The Kentucky Horse Racing Commission (KHRC) passed a ban Monday on the race-day administration of the drug Lasix in horses. The ban takes effect in 2020 for all 2-year-old horses and in 2021 any horse in a stakes race cannot receive the drug the day of the competition.
The newly approved medication reforms were backed by a number of industry stakeholders nationwide with an eye toward bolstering safety in the sport.
The move came two weeks after the Kentucky Equine Drug Research Council approved the Lasix recommendation
The calls for the ban come after more than three dozen horses perished at Santa Anita over a 10-month span. While there have been concerned about track conditions at the California track, it’s also led to a discussion among racing officials bout other steps that could be taken to prevent injuries and fatalities.
Last month, Kentucky-based Churchill Downs Inc., TSG [The Stronach Group], the New York Racing Association, and others announced the formation of the Thoroughbred Safety Coalition. The purpose behind the coalition is to increase transparency and create a unified set of regulations, such as the drug laws passed Monday by the KHRC.
“Today, the KY Horse Racing Commission adopted new medication reforms, including ones that double the pre-race withdrawal time for corticosteroids & NSAIDS and eliminate the use of bisphosphonates,” Lexington, Ky-based Keeneland Association, another coalition member, posted on Twitter Monday.” We applaud these efforts & will continue work to make our sport safer.”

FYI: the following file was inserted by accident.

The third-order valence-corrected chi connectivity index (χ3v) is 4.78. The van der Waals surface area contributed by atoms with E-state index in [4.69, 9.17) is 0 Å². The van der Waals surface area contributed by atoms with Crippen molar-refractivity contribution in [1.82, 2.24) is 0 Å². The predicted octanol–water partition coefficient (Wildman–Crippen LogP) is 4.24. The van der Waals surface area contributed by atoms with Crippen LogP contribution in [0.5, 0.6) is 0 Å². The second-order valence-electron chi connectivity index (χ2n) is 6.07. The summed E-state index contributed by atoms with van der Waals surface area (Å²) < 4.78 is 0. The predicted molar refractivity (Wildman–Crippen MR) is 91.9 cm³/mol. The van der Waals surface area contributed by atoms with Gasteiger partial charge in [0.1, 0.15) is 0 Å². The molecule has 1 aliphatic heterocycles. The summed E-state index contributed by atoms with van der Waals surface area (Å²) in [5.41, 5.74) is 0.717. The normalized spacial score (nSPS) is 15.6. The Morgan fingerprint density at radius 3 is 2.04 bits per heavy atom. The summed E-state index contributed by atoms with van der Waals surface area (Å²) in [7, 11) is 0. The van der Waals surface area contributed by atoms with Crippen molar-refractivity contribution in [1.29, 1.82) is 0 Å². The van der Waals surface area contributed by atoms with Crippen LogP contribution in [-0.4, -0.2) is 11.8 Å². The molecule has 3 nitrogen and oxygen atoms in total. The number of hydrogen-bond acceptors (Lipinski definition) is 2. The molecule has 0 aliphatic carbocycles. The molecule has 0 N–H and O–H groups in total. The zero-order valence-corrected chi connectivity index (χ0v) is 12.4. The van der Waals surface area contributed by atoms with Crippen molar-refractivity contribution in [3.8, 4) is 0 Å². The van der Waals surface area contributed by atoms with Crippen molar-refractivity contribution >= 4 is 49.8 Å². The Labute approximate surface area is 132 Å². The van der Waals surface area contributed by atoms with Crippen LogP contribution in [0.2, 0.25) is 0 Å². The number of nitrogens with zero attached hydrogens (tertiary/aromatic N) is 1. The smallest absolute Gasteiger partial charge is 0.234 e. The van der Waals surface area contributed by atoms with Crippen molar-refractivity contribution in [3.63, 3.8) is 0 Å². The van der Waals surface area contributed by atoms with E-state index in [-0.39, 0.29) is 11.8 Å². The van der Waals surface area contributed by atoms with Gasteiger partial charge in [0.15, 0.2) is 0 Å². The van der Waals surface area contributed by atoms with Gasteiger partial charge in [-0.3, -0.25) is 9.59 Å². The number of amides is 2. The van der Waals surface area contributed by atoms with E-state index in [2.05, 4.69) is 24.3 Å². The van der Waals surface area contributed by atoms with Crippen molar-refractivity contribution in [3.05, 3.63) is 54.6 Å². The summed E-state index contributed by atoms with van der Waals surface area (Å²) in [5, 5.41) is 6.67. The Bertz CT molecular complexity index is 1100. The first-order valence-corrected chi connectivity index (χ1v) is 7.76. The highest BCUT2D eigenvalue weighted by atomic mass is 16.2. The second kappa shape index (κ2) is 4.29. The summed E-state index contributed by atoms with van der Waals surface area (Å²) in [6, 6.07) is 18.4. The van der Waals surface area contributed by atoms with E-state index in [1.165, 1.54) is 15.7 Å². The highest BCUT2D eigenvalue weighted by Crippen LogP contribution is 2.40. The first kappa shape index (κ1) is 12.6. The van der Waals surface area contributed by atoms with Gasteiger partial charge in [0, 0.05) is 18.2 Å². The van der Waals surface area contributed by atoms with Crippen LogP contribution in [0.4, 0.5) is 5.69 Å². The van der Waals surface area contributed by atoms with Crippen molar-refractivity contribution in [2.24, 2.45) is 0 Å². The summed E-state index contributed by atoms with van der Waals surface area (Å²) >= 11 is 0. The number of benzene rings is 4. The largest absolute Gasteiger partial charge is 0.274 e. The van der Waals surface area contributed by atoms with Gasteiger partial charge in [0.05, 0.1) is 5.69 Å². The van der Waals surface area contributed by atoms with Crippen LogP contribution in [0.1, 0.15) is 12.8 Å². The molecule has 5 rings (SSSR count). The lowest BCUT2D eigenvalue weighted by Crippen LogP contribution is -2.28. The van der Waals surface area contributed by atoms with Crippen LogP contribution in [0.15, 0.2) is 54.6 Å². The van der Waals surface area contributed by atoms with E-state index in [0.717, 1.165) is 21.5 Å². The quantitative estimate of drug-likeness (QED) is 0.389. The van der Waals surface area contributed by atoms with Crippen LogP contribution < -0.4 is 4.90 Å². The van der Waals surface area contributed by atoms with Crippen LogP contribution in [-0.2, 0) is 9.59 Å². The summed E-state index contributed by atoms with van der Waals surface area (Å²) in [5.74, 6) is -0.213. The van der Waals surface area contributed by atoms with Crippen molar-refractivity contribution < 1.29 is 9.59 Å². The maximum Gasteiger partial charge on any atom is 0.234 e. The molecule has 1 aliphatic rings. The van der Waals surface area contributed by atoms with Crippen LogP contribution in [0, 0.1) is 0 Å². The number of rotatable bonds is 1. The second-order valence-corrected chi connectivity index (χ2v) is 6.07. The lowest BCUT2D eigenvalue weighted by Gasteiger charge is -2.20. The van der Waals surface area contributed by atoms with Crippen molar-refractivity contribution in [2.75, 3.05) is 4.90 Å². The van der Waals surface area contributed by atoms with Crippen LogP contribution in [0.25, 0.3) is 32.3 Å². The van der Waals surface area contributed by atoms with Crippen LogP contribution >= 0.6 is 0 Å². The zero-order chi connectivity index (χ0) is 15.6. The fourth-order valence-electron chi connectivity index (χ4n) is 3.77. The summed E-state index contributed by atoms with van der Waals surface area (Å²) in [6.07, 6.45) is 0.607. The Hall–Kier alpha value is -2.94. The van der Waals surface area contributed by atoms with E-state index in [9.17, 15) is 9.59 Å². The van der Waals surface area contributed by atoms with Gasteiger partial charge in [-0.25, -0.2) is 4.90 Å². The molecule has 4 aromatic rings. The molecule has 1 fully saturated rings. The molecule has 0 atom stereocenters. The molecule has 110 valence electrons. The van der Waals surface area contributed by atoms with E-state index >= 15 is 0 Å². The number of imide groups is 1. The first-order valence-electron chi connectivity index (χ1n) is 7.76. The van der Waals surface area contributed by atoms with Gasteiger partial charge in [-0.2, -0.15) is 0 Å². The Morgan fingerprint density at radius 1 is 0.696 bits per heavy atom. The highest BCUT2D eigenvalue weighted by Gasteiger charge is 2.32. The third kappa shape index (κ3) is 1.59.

It sounds encouraging doesn’t it? We want to feel encouraged. However, American horse racing is running scared. They should be. Yet, they would not be doing any of this if Santa Anita had not killed all those horses for God and everyone to see culminating in the death of Mongolian Groom on the final day of the Breeders’ Cup.
So horse racing will pledge all sorts of changes and reforms but the carnage will continue. It will continue. Because we know what really needs to be done. And if we know it, they know it. Horse racing’s problems begin in the shed. Its breeding practices have brought them to these gut-wrenchingly deadly times. And where in America would they know this better than in Kentucky?
FEATURED IMAGE: Mongolian Groom (Sports Illustrated)